5. We've just passed the maximum for the year, which, for the 2nd consecutive year, set a new record low. Current sea ice extent is the lowest on record, sea ice area is lowest on record and volume (according to PIOMAS) is the 2nd lowest on record after 2011. Here are the daily minima since 2000, and the 80s and 90s averages. 80s 6.963 90s 6.423 2000 5.943 2001 6.567 2002 5.625 2003 5.969 2004 5.770 2005 5.314 2006 5.746 2007 4.147 2008 4.548 2009 5.047 2010 4.590 2011 4.333 2012 3.340 2013 5.040 2014 4.988 2015 4.341 Votes are set to private and the we'll use the daily NSIDC data to determine the minimum. I'll update this a few times during the melt season.
  6. I am enrolled at UNIS,Svalbard, studying Arctic glaciers till September. I am hoping to keep this blog updated with details of what I am up to and pictures. So far I am limited to Longyearbyen, having not received gun training, but next week will start with fieldwork. The weather has so far been sunny, and rather warm, reaching a high of 15c yesterday. The constant light is taking some getting use too! I'll be visiting a local glacier on Thursday, where I hope to update!
  7. Seeing as nobody has started this topic... The melt season is here, generally lasting from March/April to September each year. After previous slight improvements in the minima in both 2013 and 2014 after the record low of 2012, many AGW "sceptics" see this as a sign of an Arctic sea ice recovery, while others see it as short term variation on a long term trend. Most extent and area measures have this years max as the lowest on record, while volume sits about 6th lowest and highest since 2010. So, how will this season pan out? A continued reversion to the mean or return to the long term downward trend?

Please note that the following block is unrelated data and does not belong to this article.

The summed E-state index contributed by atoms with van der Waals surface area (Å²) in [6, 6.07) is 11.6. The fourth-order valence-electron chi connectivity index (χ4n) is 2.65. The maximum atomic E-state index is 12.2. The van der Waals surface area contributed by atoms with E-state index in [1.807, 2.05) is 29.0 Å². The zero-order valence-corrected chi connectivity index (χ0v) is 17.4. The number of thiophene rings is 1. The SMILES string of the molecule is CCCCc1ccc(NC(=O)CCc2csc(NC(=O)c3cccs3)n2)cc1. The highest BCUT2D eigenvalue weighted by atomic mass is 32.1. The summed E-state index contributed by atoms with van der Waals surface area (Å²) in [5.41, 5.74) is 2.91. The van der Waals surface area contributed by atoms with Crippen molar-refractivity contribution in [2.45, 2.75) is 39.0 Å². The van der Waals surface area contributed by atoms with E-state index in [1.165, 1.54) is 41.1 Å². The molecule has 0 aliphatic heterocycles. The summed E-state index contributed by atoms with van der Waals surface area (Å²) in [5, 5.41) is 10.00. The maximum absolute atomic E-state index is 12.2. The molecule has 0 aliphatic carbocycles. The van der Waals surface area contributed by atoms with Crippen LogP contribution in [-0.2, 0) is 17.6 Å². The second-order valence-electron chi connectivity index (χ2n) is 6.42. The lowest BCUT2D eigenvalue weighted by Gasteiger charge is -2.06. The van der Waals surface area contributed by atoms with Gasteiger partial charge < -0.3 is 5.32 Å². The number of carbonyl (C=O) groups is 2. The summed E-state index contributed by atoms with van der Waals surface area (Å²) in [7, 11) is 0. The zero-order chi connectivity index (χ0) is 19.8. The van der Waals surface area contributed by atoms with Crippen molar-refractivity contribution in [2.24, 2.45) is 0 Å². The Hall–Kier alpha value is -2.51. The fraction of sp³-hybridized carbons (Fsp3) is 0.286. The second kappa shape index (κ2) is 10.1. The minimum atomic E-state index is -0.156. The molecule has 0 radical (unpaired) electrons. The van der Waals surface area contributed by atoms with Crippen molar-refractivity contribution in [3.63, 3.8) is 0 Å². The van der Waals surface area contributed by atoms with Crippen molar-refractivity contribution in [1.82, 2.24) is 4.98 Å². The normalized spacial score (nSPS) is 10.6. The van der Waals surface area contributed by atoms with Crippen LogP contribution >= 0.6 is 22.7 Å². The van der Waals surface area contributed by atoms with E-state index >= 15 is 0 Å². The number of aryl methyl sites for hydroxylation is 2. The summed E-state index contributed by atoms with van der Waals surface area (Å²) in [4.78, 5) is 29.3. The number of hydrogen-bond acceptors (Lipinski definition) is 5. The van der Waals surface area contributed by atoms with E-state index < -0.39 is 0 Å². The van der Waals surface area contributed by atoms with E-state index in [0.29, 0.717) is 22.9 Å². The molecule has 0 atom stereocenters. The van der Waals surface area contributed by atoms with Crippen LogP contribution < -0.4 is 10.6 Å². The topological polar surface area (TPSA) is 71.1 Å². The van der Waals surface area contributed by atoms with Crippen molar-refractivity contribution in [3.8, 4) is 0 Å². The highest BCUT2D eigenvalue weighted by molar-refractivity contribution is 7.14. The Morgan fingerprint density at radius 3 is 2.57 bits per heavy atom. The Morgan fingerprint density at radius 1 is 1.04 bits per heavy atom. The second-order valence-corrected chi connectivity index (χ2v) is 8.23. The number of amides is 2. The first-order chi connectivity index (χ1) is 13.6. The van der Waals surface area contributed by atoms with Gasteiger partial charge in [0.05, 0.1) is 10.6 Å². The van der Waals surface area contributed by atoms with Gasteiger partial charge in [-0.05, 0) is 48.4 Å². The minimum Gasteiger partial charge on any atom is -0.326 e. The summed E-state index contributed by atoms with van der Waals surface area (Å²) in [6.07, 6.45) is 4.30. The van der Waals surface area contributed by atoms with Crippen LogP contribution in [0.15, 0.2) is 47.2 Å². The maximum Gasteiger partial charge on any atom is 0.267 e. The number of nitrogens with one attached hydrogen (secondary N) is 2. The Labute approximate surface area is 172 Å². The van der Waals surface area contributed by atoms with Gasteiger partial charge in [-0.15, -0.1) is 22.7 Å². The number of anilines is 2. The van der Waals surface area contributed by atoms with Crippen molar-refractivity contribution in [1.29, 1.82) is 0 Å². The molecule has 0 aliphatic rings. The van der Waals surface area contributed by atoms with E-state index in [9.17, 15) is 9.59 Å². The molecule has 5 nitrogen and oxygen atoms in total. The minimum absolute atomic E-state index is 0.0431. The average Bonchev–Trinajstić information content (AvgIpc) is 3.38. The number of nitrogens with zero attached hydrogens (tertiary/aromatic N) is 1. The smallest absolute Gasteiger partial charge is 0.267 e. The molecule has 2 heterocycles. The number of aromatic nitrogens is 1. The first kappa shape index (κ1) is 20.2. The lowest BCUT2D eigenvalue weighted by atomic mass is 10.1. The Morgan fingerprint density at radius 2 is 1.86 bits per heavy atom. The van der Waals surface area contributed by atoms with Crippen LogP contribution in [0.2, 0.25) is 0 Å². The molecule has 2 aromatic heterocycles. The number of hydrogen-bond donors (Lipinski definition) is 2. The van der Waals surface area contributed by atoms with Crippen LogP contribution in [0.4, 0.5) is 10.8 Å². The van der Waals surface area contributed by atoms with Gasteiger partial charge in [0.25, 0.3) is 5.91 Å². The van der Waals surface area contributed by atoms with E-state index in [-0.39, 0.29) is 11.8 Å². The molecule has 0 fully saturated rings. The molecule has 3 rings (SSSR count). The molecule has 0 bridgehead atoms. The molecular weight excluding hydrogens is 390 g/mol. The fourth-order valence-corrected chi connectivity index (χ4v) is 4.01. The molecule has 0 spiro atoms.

8. It seems that we've likely passed the maximum this year going by most sea ice spatial coverage measures (area/extent). So with the refreeze over, it's time to start looking toward the melt season. The two polls above are based on the NSIDC data, with the first being the daily minimum, and the second being the September mean. Voting is set to private. I might create a new poll every month or so to see how opinions change during the inevitable ups and downs of the melt season. Going by the NSIDC extent data the daily maximum extent this year looks like it was 14,960,300km2 on the 20th, making it the 5th lowest maximum on record (since 1979), with the monthly average likely to be the 4th or 5th lowest. The volume according to PIOMAS was the 3rd lowest on record at the end of February. While this winter looks as though it was around the 2nd mildest on record (though changing the latitude bands may give slightly different values) Here are the daily minima from the past 10 years, with the monthly average in brackets. 2004: 5,776,080km2(5,989,560) 2005: 5,318,320km2(5,510,020) 2006: 5,748,770km2(5,868,890) 2007: 4,166,740km2(4,280,470) 2008: 4,554,690km2(4,695,040) 2009: 5,054,880km2(5,269,370) 2010: 4,599,180km2(4,872,050) 2011: 4,330,280km2(4,568,180) 2012: 3,369,730km2(3,580,150) 2013: 5,079,390km2(5,235,700)